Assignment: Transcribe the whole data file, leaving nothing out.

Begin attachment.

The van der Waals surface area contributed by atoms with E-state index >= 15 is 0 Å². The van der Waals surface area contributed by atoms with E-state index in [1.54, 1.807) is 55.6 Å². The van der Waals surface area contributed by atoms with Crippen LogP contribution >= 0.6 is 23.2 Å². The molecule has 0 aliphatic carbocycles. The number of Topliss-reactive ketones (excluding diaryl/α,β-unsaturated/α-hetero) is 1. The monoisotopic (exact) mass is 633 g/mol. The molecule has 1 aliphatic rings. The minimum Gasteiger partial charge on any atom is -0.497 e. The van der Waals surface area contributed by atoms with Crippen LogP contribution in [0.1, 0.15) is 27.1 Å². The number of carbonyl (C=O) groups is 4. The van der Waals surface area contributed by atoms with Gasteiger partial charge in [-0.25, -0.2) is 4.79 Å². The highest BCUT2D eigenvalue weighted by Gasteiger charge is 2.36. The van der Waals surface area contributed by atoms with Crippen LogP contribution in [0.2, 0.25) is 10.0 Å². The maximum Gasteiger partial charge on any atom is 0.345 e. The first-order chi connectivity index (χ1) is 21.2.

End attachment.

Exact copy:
The van der Waals surface area contributed by atoms with E-state index >= 15 is 0 Å². The van der Waals surface area contributed by atoms with E-state index in [1.54, 1.807) is 55.6 Å². The van der Waals surface area contributed by atoms with Crippen LogP contribution >= 0.6 is 23.2 Å². The molecule has 0 aliphatic carbocycles. The number of Topliss-reactive ketones (excluding diaryl/α,β-unsaturated/α-hetero) is 1. The monoisotopic (exact) mass is 633 g/mol. The molecule has 1 aliphatic rings. The minimum Gasteiger partial charge on any atom is -0.497 e. The van der Waals surface area contributed by atoms with Crippen LogP contribution in [0.1, 0.15) is 27.1 Å². The number of carbonyl (C=O) groups is 4. The van der Waals surface area contributed by atoms with Gasteiger partial charge in [-0.25, -0.2) is 4.79 Å². The highest BCUT2D eigenvalue weighted by Gasteiger charge is 2.36. The van der Waals surface area contributed by atoms with Crippen LogP contribution in [0.2, 0.25) is 10.0 Å². The maximum Gasteiger partial charge on any atom is 0.345 e. The first-order chi connectivity index (χ1) is 21.2.